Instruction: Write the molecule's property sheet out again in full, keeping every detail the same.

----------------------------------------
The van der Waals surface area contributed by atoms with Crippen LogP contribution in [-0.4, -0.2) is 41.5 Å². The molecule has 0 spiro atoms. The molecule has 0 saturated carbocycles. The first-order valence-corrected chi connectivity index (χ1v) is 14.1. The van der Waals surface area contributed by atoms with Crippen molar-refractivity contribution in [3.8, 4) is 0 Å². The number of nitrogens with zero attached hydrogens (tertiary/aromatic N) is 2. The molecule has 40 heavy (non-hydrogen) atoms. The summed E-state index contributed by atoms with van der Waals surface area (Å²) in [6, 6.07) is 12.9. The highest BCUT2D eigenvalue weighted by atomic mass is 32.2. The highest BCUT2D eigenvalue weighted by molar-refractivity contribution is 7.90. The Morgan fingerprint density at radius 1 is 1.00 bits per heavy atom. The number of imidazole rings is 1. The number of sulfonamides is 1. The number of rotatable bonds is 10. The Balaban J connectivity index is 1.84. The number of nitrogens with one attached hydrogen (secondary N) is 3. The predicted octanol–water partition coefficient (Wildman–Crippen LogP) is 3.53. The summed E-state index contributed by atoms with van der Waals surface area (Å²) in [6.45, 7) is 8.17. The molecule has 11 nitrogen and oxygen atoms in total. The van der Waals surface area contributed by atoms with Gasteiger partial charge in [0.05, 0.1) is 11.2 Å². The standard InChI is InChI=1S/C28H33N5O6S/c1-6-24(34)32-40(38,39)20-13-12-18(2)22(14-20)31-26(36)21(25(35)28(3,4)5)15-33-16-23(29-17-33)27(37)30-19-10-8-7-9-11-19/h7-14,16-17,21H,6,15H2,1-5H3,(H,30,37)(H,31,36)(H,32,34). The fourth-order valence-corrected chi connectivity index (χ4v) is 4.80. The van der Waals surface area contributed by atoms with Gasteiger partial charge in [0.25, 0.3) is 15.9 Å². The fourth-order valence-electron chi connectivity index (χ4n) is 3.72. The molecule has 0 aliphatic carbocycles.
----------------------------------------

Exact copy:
The van der Waals surface area contributed by atoms with Crippen LogP contribution in [-0.4, -0.2) is 41.5 Å². The molecule has 0 spiro atoms. The molecule has 0 saturated carbocycles. The first-order valence-corrected chi connectivity index (χ1v) is 14.1. The van der Waals surface area contributed by atoms with Crippen molar-refractivity contribution in [3.8, 4) is 0 Å². The number of nitrogens with zero attached hydrogens (tertiary/aromatic N) is 2. The molecule has 40 heavy (non-hydrogen) atoms. The summed E-state index contributed by atoms with van der Waals surface area (Å²) in [6, 6.07) is 12.9. The highest BCUT2D eigenvalue weighted by atomic mass is 32.2. The highest BCUT2D eigenvalue weighted by molar-refractivity contribution is 7.90. The Morgan fingerprint density at radius 1 is 1.00 bits per heavy atom. The number of imidazole rings is 1. The number of sulfonamides is 1. The number of rotatable bonds is 10. The Balaban J connectivity index is 1.84. The number of nitrogens with one attached hydrogen (secondary N) is 3. The predicted octanol–water partition coefficient (Wildman–Crippen LogP) is 3.53. The summed E-state index contributed by atoms with van der Waals surface area (Å²) in [6.45, 7) is 8.17. The molecule has 11 nitrogen and oxygen atoms in total. The van der Waals surface area contributed by atoms with Gasteiger partial charge in [0.05, 0.1) is 11.2 Å². The standard InChI is InChI=1S/C28H33N5O6S/c1-6-24(34)32-40(38,39)20-13-12-18(2)22(14-20)31-26(36)21(25(35)28(3,4)5)15-33-16-23(29-17-33)27(37)30-19-10-8-7-9-11-19/h7-14,16-17,21H,6,15H2,1-5H3,(H,30,37)(H,31,36)(H,32,34). The fourth-order valence-corrected chi connectivity index (χ4v) is 4.80. The van der Waals surface area contributed by atoms with Gasteiger partial charge in [0.25, 0.3) is 15.9 Å². The fourth-order valence-electron chi connectivity index (χ4n) is 3.72. The molecule has 0 aliphatic carbocycles.